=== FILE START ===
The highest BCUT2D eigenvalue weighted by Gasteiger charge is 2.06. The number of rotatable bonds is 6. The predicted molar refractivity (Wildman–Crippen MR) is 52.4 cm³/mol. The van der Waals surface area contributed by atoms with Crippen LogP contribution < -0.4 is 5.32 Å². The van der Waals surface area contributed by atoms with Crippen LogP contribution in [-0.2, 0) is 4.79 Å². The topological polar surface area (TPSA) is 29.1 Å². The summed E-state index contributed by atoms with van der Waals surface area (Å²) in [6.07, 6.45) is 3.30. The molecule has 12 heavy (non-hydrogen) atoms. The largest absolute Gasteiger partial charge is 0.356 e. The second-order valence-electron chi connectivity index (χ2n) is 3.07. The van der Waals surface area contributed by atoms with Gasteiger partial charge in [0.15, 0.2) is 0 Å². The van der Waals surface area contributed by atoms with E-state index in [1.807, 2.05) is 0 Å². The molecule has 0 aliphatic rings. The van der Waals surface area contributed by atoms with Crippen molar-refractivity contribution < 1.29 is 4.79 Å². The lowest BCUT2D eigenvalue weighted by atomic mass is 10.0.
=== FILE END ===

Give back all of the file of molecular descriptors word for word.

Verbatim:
The highest BCUT2D eigenvalue weighted by Gasteiger charge is 2.06. The number of rotatable bonds is 6. The predicted molar refractivity (Wildman–Crippen MR) is 52.4 cm³/mol. The van der Waals surface area contributed by atoms with Crippen LogP contribution < -0.4 is 5.32 Å². The van der Waals surface area contributed by atoms with Crippen LogP contribution in [-0.2, 0) is 4.79 Å². The topological polar surface area (TPSA) is 29.1 Å². The summed E-state index contributed by atoms with van der Waals surface area (Å²) in [6.07, 6.45) is 3.30. The molecule has 12 heavy (non-hydrogen) atoms. The largest absolute Gasteiger partial charge is 0.356 e. The second-order valence-electron chi connectivity index (χ2n) is 3.07. The van der Waals surface area contributed by atoms with Gasteiger partial charge in [0.15, 0.2) is 0 Å². The van der Waals surface area contributed by atoms with E-state index in [1.807, 2.05) is 0 Å². The molecule has 0 aliphatic rings. The van der Waals surface area contributed by atoms with Crippen molar-refractivity contribution < 1.29 is 4.79 Å². The lowest BCUT2D eigenvalue weighted by atomic mass is 10.0.